Almanac: Emily Jones 'Snowshoe Hare and Allies' (until 8th January 2020)

I have definitely walked into a gallery and been unpleasantly surprised before, but never quite so vividly transported to a comically tragic episode in my life. Almanac's new space in Brixton is hosting a solo show of Emily Jones' sculptural work, and the focal point is a gaggle of papier-maché geese. I was bitten by one as a child and Jones' geese are incredibly realistic, but the sculptures are so powerful that I soon thought less about that moment and more about Jones' message. The exhibition's press release introduces the artist's "ongoing enquiry into belief, the relation between human and nature, and the conditions of living in a shared world". At a time where people are more divided than we could ever have anticipated, and where we are finally beginning to comprehend climate catastrophe, the idea of living in a "shared world" is an increasingly salient one.

Installation view, Snowshoe Hare and Allies, 2019, Almanac, London.
Courtesy of the artist and Almanac, London/Turin
Photos by Oskar Proctor

I visited Almanac prior to the General Election which has undoubtedly torn the country further asunder, let alone destroying the spirit of so many of us. When surreal, yet painfully anticipated global and political events like this happen, it makes me approach (or rethink) bizarre and uncanny art differently. Surrealism was born from the Dada movement during World War I, and although we're not quite there, the disarray that we are all in should surely be reflected in our art. Again the press release refers to "imagined orders that affect our agency and experiences", thinking about animal rights and the way that they take up space. Wildlife fighting back is a regularly occurring nightmare concept in film, but the premise that they inflict more violence towards humans than they endure is absurd.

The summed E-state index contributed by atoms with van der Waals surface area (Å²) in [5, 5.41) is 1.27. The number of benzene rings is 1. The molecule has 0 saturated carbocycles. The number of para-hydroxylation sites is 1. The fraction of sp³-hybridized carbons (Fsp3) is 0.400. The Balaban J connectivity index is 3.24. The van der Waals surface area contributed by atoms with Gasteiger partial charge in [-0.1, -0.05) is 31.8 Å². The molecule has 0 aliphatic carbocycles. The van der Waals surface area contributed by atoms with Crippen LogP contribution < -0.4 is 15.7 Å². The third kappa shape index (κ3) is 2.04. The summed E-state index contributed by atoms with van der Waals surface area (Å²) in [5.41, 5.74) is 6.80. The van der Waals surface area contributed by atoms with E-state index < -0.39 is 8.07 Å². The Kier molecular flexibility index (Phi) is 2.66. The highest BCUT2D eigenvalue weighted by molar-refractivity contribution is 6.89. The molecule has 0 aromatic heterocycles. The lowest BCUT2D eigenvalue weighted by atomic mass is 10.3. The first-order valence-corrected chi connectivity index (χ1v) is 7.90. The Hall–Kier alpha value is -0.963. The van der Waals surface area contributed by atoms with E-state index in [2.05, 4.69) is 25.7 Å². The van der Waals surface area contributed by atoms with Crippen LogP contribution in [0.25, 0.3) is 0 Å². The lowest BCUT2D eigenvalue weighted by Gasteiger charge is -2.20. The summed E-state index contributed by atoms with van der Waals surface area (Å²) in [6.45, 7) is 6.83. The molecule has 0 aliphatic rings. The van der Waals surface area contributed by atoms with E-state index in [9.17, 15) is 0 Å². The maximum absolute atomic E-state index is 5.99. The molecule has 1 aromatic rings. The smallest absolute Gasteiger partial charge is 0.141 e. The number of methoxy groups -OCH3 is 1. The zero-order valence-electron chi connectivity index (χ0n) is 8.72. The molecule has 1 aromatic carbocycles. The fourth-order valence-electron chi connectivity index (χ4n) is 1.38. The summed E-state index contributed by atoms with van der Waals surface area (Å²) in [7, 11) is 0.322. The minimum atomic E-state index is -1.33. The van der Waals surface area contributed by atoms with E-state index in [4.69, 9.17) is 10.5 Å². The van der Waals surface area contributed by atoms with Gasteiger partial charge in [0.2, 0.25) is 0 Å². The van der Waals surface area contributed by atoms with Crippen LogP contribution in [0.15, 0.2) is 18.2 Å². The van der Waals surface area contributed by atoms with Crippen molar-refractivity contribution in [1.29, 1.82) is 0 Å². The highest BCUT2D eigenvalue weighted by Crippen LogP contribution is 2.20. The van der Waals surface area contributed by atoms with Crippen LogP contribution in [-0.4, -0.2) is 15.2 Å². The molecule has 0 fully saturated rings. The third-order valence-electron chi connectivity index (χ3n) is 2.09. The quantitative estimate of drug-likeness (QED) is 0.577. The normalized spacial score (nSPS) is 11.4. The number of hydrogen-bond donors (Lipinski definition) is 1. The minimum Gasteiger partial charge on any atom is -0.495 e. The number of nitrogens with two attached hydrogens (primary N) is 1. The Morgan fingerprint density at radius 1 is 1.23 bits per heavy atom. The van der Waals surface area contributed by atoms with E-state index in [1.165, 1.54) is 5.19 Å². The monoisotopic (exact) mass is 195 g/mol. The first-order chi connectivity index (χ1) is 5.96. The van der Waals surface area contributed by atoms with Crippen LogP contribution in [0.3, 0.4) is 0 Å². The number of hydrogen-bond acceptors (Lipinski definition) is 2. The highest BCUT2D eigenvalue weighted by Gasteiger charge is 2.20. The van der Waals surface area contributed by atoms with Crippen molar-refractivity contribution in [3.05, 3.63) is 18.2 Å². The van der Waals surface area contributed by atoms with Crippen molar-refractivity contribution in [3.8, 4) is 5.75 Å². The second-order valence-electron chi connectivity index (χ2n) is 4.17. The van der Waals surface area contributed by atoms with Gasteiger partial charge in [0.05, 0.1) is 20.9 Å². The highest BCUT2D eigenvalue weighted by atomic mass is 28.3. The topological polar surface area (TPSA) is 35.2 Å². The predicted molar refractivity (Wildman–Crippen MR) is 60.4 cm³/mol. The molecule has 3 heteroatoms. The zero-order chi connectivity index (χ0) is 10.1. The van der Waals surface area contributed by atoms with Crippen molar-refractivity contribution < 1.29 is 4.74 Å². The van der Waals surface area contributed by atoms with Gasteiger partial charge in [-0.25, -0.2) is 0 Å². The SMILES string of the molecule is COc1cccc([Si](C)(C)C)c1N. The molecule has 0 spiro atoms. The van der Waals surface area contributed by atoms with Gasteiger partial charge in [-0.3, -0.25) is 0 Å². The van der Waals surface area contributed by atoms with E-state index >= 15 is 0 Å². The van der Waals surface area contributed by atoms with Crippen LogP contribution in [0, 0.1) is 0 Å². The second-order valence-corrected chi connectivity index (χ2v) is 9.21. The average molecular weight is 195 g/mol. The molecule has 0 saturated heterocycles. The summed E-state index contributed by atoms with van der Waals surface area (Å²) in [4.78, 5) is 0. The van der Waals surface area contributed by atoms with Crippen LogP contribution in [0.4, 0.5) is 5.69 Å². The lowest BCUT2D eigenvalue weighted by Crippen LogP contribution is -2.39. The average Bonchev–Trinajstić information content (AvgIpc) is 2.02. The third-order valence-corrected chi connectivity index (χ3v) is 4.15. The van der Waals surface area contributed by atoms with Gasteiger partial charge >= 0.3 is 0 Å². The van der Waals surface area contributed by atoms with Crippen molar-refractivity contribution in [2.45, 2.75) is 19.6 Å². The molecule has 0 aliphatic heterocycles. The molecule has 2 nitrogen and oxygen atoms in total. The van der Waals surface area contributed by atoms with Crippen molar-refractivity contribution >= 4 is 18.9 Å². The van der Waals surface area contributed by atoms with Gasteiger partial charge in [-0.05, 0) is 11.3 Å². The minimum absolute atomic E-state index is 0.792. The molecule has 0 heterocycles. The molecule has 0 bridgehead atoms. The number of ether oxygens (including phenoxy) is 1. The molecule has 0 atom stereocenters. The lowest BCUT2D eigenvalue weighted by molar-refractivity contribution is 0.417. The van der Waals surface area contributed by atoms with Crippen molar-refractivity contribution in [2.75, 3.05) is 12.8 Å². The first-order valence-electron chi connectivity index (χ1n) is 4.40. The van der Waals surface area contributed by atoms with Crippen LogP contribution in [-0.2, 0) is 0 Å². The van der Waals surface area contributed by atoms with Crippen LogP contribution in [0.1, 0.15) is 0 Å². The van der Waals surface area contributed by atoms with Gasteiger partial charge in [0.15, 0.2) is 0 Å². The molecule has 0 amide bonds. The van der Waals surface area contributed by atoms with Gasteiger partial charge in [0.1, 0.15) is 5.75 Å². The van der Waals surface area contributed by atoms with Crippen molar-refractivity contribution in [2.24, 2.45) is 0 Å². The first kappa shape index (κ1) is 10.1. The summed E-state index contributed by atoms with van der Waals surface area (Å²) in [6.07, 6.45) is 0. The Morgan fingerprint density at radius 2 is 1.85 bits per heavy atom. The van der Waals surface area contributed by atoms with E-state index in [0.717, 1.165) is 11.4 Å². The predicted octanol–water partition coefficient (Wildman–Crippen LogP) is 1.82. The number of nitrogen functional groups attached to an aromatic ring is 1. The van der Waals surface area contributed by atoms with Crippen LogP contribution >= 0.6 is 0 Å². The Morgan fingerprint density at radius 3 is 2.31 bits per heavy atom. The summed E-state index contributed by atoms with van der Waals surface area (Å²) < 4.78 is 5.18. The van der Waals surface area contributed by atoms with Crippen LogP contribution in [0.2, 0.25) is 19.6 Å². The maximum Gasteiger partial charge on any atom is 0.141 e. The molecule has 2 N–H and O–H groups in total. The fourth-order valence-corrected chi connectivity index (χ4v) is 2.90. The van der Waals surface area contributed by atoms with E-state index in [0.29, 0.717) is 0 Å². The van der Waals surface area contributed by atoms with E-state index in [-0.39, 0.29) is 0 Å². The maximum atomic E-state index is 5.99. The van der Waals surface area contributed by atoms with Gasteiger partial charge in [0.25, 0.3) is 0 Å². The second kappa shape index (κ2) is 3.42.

Installation view, Snowshoe Hare and Allies, 2019, Almanac, London.
Courtesy of the artist and Almanac, London/Turin
Photos by Oskar Proctor

Overlooking the placid, harmless geese stand three scarecrow figures with, somehow more terrifyingly, the faces of emojis. Rather mismatched and disjointed, they are intimidating, as the artist uses the clearest method of conveying power: a physical dwarfing of the audience and its avian subjects. Jones created the scarecrows by reusing materials from their surroundings, however in being exhibited at Almanac, they have been stripped from these same surroundings, rendering them a comical thing of futility. An ironic and amusing part of the show's curation is the lack of impact they have on the geese; none so much as make eye contact in the direction of the scarecrows, yet to visitors of the space they are a bewildering presence.

Needless to say, the result of the UK's General Election has given me almost a different set of eyes from which to view contemporary art: how urgent is it? What exactly are its messages? For me, Jones' work here is pleasingly equal parts fun and thought-provoking. The press release informs us that "the installation enacts a call to salvation from our inability to live in a shared and finite world, where the only way to heal nature seems to [be to] remove ourselves from it". Yet as we observe the relationship and power dynamics between geese and makeshift scarecrows, the latter of which is a thinly-disguised depiction of our governing bodies, we are forced to enter the mindset of these birds and empathise, regardless of how bizarre and haphazard an action that might be. Tying the narrative together rather poignantly is the addition of three bells hanging from the roof beams, waiting to be pulled for a time of emergency and, as a result, unity. Reading closely into the work is highly rewarding for visitors of 'Snowshoe Hare and Allies', and rather aptly leaves us wondering where we stand in these hierarchies, and how we can truly come together and act collectively and tenderly.

Installation view, Snowshoe Hare and Allies, 2019, Almanac, London.

Courtesy of the artist and Almanac, London/Turin
Photos by Oskar Proctor

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